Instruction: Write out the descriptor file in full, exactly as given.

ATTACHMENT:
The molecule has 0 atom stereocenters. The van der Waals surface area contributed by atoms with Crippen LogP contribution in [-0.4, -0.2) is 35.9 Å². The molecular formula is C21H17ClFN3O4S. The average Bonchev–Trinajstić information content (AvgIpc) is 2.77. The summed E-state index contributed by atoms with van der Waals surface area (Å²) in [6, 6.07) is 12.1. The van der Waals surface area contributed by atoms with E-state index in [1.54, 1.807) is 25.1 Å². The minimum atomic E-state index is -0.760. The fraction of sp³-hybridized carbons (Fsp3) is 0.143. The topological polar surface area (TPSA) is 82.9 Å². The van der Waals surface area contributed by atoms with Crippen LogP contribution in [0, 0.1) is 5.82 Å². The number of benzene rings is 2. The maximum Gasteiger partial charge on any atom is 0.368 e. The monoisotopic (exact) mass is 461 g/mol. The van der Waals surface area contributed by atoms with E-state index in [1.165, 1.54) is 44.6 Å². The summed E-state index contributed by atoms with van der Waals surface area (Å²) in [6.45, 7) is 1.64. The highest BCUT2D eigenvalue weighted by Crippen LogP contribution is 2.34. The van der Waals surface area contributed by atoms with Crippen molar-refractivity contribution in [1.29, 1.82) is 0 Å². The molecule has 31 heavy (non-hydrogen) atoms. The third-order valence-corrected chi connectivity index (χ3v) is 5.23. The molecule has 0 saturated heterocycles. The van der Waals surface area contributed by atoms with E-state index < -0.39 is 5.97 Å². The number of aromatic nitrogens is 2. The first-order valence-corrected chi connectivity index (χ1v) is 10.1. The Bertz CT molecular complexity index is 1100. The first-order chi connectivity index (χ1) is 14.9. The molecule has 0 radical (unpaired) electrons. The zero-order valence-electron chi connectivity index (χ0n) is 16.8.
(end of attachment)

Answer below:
The molecule has 0 atom stereocenters. The van der Waals surface area contributed by atoms with Crippen LogP contribution in [-0.4, -0.2) is 35.9 Å². The molecular formula is C21H17ClFN3O4S. The average Bonchev–Trinajstić information content (AvgIpc) is 2.77. The summed E-state index contributed by atoms with van der Waals surface area (Å²) in [6, 6.07) is 12.1. The van der Waals surface area contributed by atoms with E-state index in [1.54, 1.807) is 25.1 Å². The minimum atomic E-state index is -0.760. The fraction of sp³-hybridized carbons (Fsp3) is 0.143. The topological polar surface area (TPSA) is 82.9 Å². The van der Waals surface area contributed by atoms with Crippen LogP contribution in [0, 0.1) is 5.82 Å². The number of benzene rings is 2. The maximum Gasteiger partial charge on any atom is 0.368 e. The monoisotopic (exact) mass is 461 g/mol. The van der Waals surface area contributed by atoms with E-state index in [1.165, 1.54) is 44.6 Å². The summed E-state index contributed by atoms with van der Waals surface area (Å²) in [6.45, 7) is 1.64. The highest BCUT2D eigenvalue weighted by Crippen LogP contribution is 2.34. The van der Waals surface area contributed by atoms with Crippen molar-refractivity contribution in [1.29, 1.82) is 0 Å². The molecule has 31 heavy (non-hydrogen) atoms. The third-order valence-corrected chi connectivity index (χ3v) is 5.23. The molecule has 0 saturated heterocycles. The van der Waals surface area contributed by atoms with E-state index < -0.39 is 5.97 Å². The number of aromatic nitrogens is 2. The first-order valence-corrected chi connectivity index (χ1v) is 10.1. The Bertz CT molecular complexity index is 1100. The first-order chi connectivity index (χ1) is 14.9. The molecule has 0 radical (unpaired) electrons. The zero-order valence-electron chi connectivity index (χ0n) is 16.8.